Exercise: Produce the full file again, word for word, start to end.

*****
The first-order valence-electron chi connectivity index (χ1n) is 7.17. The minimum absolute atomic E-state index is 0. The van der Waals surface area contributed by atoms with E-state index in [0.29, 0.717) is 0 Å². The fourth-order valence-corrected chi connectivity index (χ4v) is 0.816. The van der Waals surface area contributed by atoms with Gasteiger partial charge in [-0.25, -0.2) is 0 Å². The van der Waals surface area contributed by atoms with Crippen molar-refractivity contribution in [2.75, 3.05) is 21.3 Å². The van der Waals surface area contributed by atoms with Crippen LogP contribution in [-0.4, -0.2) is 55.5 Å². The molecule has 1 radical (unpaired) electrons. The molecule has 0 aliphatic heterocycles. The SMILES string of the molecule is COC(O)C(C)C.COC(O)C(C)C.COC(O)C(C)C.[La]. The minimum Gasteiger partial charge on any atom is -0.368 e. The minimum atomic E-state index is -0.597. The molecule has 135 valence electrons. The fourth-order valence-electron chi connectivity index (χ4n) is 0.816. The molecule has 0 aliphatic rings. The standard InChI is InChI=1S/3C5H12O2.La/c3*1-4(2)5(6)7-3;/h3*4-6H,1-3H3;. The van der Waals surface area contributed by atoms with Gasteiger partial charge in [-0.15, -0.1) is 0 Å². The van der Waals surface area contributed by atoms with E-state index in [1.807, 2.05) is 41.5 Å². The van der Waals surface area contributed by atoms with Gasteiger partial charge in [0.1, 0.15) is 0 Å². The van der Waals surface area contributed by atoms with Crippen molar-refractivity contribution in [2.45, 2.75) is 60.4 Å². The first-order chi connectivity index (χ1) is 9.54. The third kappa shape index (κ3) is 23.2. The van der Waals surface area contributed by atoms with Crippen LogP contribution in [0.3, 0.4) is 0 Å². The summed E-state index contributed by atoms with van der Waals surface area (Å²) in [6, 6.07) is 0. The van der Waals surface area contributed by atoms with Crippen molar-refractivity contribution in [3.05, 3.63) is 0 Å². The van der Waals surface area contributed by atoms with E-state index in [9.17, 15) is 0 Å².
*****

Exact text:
The first-order valence-electron chi connectivity index (χ1n) is 7.17. The minimum absolute atomic E-state index is 0. The van der Waals surface area contributed by atoms with E-state index in [0.29, 0.717) is 0 Å². The fourth-order valence-corrected chi connectivity index (χ4v) is 0.816. The van der Waals surface area contributed by atoms with Gasteiger partial charge in [-0.25, -0.2) is 0 Å². The van der Waals surface area contributed by atoms with Crippen molar-refractivity contribution in [2.75, 3.05) is 21.3 Å². The van der Waals surface area contributed by atoms with Crippen LogP contribution in [-0.4, -0.2) is 55.5 Å². The molecule has 1 radical (unpaired) electrons. The molecule has 0 aliphatic heterocycles. The SMILES string of the molecule is COC(O)C(C)C.COC(O)C(C)C.COC(O)C(C)C.[La]. The minimum Gasteiger partial charge on any atom is -0.368 e. The minimum atomic E-state index is -0.597. The molecule has 135 valence electrons. The fourth-order valence-electron chi connectivity index (χ4n) is 0.816. The molecule has 0 aliphatic rings. The standard InChI is InChI=1S/3C5H12O2.La/c3*1-4(2)5(6)7-3;/h3*4-6H,1-3H3;. The van der Waals surface area contributed by atoms with Gasteiger partial charge in [-0.15, -0.1) is 0 Å². The van der Waals surface area contributed by atoms with E-state index in [1.807, 2.05) is 41.5 Å². The van der Waals surface area contributed by atoms with Gasteiger partial charge in [0.1, 0.15) is 0 Å². The van der Waals surface area contributed by atoms with Crippen molar-refractivity contribution in [2.45, 2.75) is 60.4 Å². The first-order chi connectivity index (χ1) is 9.54. The third kappa shape index (κ3) is 23.2. The van der Waals surface area contributed by atoms with Crippen LogP contribution in [0.3, 0.4) is 0 Å². The summed E-state index contributed by atoms with van der Waals surface area (Å²) in [6, 6.07) is 0. The van der Waals surface area contributed by atoms with Crippen molar-refractivity contribution in [3.05, 3.63) is 0 Å². The van der Waals surface area contributed by atoms with E-state index in [9.17, 15) is 0 Å².